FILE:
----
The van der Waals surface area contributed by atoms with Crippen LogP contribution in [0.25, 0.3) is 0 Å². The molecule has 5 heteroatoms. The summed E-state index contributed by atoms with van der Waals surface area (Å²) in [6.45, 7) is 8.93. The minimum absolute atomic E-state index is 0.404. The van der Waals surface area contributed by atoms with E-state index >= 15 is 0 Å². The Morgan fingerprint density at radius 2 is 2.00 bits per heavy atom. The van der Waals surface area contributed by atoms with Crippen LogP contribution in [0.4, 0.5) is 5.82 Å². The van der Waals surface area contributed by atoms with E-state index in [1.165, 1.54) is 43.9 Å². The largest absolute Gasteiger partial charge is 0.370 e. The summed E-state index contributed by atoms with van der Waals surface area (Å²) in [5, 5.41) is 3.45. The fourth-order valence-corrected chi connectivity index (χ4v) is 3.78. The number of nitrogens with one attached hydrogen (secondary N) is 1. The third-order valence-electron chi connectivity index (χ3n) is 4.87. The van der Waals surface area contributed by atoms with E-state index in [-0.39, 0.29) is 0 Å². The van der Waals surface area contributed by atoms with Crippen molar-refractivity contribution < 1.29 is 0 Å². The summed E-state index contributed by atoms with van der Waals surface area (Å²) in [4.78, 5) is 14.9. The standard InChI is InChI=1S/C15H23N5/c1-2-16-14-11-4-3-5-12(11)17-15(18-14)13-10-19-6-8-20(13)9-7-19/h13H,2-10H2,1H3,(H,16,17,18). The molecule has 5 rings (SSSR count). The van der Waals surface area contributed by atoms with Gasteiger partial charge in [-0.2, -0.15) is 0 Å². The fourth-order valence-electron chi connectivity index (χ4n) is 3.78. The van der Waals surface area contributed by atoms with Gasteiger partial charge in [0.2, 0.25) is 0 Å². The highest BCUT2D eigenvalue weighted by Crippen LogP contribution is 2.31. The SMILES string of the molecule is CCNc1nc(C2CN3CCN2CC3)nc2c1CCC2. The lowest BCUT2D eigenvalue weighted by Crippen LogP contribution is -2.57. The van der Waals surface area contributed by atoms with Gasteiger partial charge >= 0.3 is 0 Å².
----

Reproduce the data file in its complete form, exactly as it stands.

The van der Waals surface area contributed by atoms with Crippen LogP contribution in [0.25, 0.3) is 0 Å². The molecule has 5 heteroatoms. The summed E-state index contributed by atoms with van der Waals surface area (Å²) in [6.45, 7) is 8.93. The minimum absolute atomic E-state index is 0.404. The van der Waals surface area contributed by atoms with E-state index >= 15 is 0 Å². The Morgan fingerprint density at radius 2 is 2.00 bits per heavy atom. The van der Waals surface area contributed by atoms with Crippen LogP contribution in [0.4, 0.5) is 5.82 Å². The van der Waals surface area contributed by atoms with E-state index in [1.165, 1.54) is 43.9 Å². The largest absolute Gasteiger partial charge is 0.370 e. The summed E-state index contributed by atoms with van der Waals surface area (Å²) in [5, 5.41) is 3.45. The fourth-order valence-corrected chi connectivity index (χ4v) is 3.78. The number of nitrogens with one attached hydrogen (secondary N) is 1. The third-order valence-electron chi connectivity index (χ3n) is 4.87. The van der Waals surface area contributed by atoms with E-state index in [-0.39, 0.29) is 0 Å². The van der Waals surface area contributed by atoms with Crippen molar-refractivity contribution < 1.29 is 0 Å². The summed E-state index contributed by atoms with van der Waals surface area (Å²) in [4.78, 5) is 14.9. The standard InChI is InChI=1S/C15H23N5/c1-2-16-14-11-4-3-5-12(11)17-15(18-14)13-10-19-6-8-20(13)9-7-19/h13H,2-10H2,1H3,(H,16,17,18). The molecule has 5 rings (SSSR count). The van der Waals surface area contributed by atoms with Gasteiger partial charge in [-0.2, -0.15) is 0 Å². The fourth-order valence-electron chi connectivity index (χ4n) is 3.78. The van der Waals surface area contributed by atoms with Gasteiger partial charge in [0.2, 0.25) is 0 Å². The highest BCUT2D eigenvalue weighted by Crippen LogP contribution is 2.31. The SMILES string of the molecule is CCNc1nc(C2CN3CCN2CC3)nc2c1CCC2. The lowest BCUT2D eigenvalue weighted by Crippen LogP contribution is -2.57. The van der Waals surface area contributed by atoms with Gasteiger partial charge >= 0.3 is 0 Å².